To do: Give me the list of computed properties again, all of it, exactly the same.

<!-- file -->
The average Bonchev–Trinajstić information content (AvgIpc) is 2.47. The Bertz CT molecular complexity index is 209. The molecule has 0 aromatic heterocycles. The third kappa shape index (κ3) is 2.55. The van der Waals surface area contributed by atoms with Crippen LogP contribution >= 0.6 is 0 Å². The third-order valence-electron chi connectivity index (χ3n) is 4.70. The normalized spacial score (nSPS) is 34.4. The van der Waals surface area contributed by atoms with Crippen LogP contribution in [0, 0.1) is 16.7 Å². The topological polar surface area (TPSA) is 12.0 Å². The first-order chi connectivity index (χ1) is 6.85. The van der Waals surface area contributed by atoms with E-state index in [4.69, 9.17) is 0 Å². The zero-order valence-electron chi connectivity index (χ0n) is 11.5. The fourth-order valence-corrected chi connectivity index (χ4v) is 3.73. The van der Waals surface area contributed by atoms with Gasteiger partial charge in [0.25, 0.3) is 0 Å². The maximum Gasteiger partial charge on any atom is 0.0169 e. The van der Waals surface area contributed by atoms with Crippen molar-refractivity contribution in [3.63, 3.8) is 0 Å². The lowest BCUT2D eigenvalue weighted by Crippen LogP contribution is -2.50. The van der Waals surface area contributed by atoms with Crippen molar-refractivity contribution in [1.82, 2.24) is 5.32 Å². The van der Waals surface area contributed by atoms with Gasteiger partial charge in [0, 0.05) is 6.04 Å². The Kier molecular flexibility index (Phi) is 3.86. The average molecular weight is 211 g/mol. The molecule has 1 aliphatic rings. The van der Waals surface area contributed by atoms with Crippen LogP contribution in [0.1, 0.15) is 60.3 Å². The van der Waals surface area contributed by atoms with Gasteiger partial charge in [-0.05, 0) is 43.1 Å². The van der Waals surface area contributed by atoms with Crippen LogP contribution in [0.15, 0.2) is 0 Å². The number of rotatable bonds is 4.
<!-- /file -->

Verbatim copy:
The average Bonchev–Trinajstić information content (AvgIpc) is 2.47. The Bertz CT molecular complexity index is 209. The molecule has 0 aromatic heterocycles. The third kappa shape index (κ3) is 2.55. The van der Waals surface area contributed by atoms with Crippen LogP contribution >= 0.6 is 0 Å². The third-order valence-electron chi connectivity index (χ3n) is 4.70. The normalized spacial score (nSPS) is 34.4. The van der Waals surface area contributed by atoms with Crippen LogP contribution in [0, 0.1) is 16.7 Å². The topological polar surface area (TPSA) is 12.0 Å². The first-order chi connectivity index (χ1) is 6.85. The van der Waals surface area contributed by atoms with E-state index in [4.69, 9.17) is 0 Å². The zero-order valence-electron chi connectivity index (χ0n) is 11.5. The fourth-order valence-corrected chi connectivity index (χ4v) is 3.73. The van der Waals surface area contributed by atoms with Gasteiger partial charge in [0.25, 0.3) is 0 Å². The maximum Gasteiger partial charge on any atom is 0.0169 e. The van der Waals surface area contributed by atoms with Crippen molar-refractivity contribution in [3.63, 3.8) is 0 Å². The lowest BCUT2D eigenvalue weighted by Crippen LogP contribution is -2.50. The van der Waals surface area contributed by atoms with Crippen molar-refractivity contribution in [1.82, 2.24) is 5.32 Å². The van der Waals surface area contributed by atoms with Gasteiger partial charge in [0, 0.05) is 6.04 Å². The Kier molecular flexibility index (Phi) is 3.86. The average molecular weight is 211 g/mol. The molecule has 1 aliphatic rings. The van der Waals surface area contributed by atoms with Crippen LogP contribution in [0.1, 0.15) is 60.3 Å². The van der Waals surface area contributed by atoms with Gasteiger partial charge in [-0.05, 0) is 43.1 Å². The van der Waals surface area contributed by atoms with Crippen LogP contribution in [0.15, 0.2) is 0 Å². The number of rotatable bonds is 4.